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Campiglia and Tramonti

Incredible sceneries overlooking the sea:
an authentic beauty for the eyes and the soul.

La Spezia is a town comprising of several small villages, most notably Campiglia and Tramonti, which stand out for both their landscapes and location. Both sites are located in a strategic position, allowing easy access to some of the most beautiful and popular sights in the area: Portovenere and Cinque Terre.


At 400 metres above sea level, Campiglia is the highest village in La Spezia, located on the hilly ridge that encloses the  town’s western gulf. Situated next to the area that forms part of the Cinque Terre National Park, Campiglia offers panoramic views that span beyond the eastern part of the gulf, all the way to the Apuan Alps.

The village is connected through many paths and trails to the Persico and Navone areas, part of the town of Tramonti, and is crossed by trail number 1 (“Alta Via delle Cinque Terre”) that connects Portovenere to Levanto. The village is a strategic stopping point for hikers; Campiglia offers several places for visitors to rest and enjoy local delicacies, or stay overnight. For those wishing to reach the area by car, take the road from La Spezia to Portovenere and reach Acquasanta; turn right at the junction and continue on a long paved road for around 6km, before arriving in Campiglia.


Campiglia is thought to be a pre-Roman settlement, as suggested by the Latin origin of its name (Campilia), which means ‘arable land owned by the community’.
Campiglia’s archaeological remains are located in the neighbouring area of Castellana, while remains of its megaliths are preserved at Mount Madonna, in the adjoining Biassa Tramonti area.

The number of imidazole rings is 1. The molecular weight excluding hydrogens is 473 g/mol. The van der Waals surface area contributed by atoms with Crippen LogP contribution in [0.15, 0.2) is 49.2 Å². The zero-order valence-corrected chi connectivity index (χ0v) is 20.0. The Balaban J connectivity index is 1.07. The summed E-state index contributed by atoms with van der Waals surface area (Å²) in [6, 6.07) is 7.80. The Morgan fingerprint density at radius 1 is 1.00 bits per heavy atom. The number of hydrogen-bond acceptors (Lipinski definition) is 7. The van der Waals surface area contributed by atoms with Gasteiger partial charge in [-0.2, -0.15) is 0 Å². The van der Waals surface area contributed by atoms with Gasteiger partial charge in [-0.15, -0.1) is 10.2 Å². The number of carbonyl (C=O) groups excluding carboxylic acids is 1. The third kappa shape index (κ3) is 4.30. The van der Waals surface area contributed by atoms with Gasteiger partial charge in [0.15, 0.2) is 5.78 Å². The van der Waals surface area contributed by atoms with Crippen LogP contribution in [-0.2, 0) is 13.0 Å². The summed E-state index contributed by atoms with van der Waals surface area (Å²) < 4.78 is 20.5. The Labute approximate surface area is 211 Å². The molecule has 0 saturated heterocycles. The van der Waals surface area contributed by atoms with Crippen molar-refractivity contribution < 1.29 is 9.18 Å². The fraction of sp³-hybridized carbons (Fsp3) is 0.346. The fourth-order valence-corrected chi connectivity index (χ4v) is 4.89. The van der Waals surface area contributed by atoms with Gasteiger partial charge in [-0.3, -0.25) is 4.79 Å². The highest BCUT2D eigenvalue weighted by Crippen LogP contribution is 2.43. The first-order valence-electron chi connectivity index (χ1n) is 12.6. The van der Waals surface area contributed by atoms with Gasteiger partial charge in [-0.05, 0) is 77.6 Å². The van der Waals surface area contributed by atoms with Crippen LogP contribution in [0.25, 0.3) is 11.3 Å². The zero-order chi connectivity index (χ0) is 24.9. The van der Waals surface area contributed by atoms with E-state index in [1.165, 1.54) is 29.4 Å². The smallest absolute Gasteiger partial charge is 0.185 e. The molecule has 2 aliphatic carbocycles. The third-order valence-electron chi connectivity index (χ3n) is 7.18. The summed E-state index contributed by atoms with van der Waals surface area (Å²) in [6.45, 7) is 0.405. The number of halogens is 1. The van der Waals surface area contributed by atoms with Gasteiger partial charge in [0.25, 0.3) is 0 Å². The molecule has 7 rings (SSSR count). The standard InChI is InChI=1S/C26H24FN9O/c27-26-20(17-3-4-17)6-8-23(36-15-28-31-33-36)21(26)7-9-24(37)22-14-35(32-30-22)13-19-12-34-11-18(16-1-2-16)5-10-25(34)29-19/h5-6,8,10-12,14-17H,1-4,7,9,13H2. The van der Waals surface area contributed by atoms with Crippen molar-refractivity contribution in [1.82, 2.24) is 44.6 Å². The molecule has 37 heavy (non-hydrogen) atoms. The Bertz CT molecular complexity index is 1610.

The church of St. Catherine (Santa Caterina), the patron saint of the village, is located in the main square and houses several notable features; historical records date it back to 1326.

The church is the result of many changes made at different times, and its present structure dates back to around the 18th century. The church’s most prestigious item is a 17th century painting attributed to Carpenino, which depicts the Annunciation of St. Catherine with St. John the Baptist and St. Martin. Particularly exquisite is the craftsmanship of the two black and gold marble columns and marble capitals placed in the back of the main altar.



Tramonti, part of La Spezia, is located on the crest of the hill that, from the west boundary of the ‘Gulf of Poets’, reaches down to the sea; wedging itself between the territories of Riomaggiore and Portovenere, it is the area of La Spezia that most directly faces the open sea.

Tramonti is not a place in its own right, but the name given to the area; this stretch of coastline stretches for around 7km and is divided into four sections spanning from east to west: Persico, Schiara, Monesteroli and Fossola. These sections are also named after clusters of houses; Schiara and Fossola are the closest to being small hamlets, as demonstrated by their two churches, one dedicated to St. Anthony and the other to the Guardian Angels. Both are still very important today, and local residents celebrate St. Anthony and the Guardian Angels every year on 13th June and 2nd October respectively.

The landscape that can be viewed from this area is particularly striking; on a clear day, you can look out over the coast to the Tuscan Archipelago, and even see islands such as Capraia, Gorgona, Elba and Corsica. Looking west and following the curve of the Ligurian coast, you can see the Maritime Alps with their snow-capped peaks and the French border.

Those visiting Tramonti can reach it by following these directions: drive along the coastal road (state road 370), go through the Biassa tunnel, turn left onto the limited-traffic dirt road, and reach Fossola; alternatively, get to Campiglia and then follow the steps through breathtaking scenery to reach Persico beach.

To reach the areas of Schiara and Monesteroli, you will need to reach Telegrafo on the heights of Biassa, where you will find the Cinque Terre National Park visitor centre. Drive west along path number 1, through a forest of pine and chestnut trees, going as far as the Chapel of St. Anthony; take path 4 first, then path 4/b (Schiara) or 4/d (Monesteroli), which will lead you to your destination.